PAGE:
As for SST, we might as well be treating that as a dead project. There’s been no news for months. CA may not want to make an official announcement because that might give the opposition a chance to reduce the zoning, if they know there isn’t something still on the table that could result in a lawsuit.

21 11 2015
Cornell PhD

Are we to understand that not only will Hughes Hall be taken offline temporarily, but that it will be converted from housing to offices permanently? That’s a much bigger problem in terms of Ithaca’s overall housing capacity.

B.C., I feel like the graduate housing issue is something that would lend itself well to an Ithaca Voice editorial. It’s an issue that affects the larger community and it might get Cornell to pay more attention. I mean, they’re shooting themselves in the foot on this; their reputation suffers if they force grad students into substandard/overpriced housing. You can’t have cutting edge, remunerative research at all if the best students are opting to live in places where they can live much better with their money – attracting the best faculty, the best grant money, etc., along with them.

22 11 2015
Ex-Ithacan

^ +1

22 11 2015
B. C.

I’ve been thinking about it. Generally, the Voice shies away from editorials nowadays because many of the previous ones have received chilly receptions. But I think there’s a strong argument here. I’ll pitch the idea to Jeff Stein tomorrow morning.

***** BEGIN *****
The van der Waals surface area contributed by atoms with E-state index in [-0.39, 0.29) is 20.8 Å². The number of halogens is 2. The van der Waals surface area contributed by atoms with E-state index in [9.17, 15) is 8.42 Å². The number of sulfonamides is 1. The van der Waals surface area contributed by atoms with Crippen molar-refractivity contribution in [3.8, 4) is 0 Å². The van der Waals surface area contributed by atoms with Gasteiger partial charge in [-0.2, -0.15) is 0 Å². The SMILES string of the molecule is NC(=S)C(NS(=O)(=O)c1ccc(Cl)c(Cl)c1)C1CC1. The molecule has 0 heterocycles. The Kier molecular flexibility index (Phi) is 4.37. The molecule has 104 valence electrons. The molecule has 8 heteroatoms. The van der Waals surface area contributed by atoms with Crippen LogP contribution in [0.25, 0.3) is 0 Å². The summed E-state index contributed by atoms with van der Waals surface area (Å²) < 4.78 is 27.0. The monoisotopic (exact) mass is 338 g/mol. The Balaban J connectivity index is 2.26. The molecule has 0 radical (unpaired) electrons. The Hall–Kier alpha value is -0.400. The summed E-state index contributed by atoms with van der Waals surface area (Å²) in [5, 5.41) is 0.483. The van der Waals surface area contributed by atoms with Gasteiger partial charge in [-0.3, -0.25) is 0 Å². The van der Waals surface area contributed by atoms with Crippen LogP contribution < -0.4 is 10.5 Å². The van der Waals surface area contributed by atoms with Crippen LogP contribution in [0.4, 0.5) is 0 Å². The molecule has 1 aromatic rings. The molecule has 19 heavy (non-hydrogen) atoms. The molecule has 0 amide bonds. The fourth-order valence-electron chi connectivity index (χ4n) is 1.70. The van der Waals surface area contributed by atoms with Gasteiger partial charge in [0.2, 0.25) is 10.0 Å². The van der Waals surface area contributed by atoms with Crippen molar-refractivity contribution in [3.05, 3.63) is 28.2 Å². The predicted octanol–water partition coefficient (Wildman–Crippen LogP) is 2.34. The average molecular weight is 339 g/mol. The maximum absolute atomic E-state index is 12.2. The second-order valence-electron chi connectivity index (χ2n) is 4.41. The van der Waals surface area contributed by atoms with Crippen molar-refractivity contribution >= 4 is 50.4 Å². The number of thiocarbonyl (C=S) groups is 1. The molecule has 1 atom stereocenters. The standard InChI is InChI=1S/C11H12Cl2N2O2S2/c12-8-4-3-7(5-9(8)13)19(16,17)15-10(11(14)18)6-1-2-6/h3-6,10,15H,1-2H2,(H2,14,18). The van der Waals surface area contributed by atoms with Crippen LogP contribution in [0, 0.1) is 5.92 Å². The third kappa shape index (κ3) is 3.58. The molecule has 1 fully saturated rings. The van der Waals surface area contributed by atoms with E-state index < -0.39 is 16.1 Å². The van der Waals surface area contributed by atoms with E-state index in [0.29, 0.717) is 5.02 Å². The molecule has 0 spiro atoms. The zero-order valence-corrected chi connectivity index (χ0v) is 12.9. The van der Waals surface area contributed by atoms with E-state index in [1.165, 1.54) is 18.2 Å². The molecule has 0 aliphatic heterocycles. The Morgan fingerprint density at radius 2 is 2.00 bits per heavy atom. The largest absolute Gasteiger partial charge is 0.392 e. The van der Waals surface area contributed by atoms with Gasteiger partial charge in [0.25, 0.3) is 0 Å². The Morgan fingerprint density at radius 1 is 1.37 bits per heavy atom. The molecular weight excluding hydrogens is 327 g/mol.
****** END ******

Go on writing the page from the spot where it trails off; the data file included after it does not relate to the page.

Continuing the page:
23 11 2015
Frmrgrad

B.C.- were you able to bring Jeff Stein to the light? It’s a story with juice. There’s a decade of history of CU quietly divesting from housing grads, so that it can replace them with housing the growing undergrads (starting on N. campus). For about a decade+ CU knew Maplewood was toast, but did nothing to notify or rectify appropriate. Now many international students will have a harder time adjusting, the housing market is screwed, and the appeal of CU to grad students could diminish.

Talk to former GPSA presidents. I know this was a hot topic around 2009/2010ish.

23 11 2015
23 11 2015
Cornell PhD

Thanks for bringing this to everyone’s attention, BC!

23 11 2015
Zippy

The Voice really should not let the loud idiots who comment on facebook determine what they do. There are probably lots of people who are interested, including some truly influential people, reading Voice articles who won’t comment because they don’t want to go on the very public record taking sides on these political issues. The ones who you want to reach are smart enough to be discreet.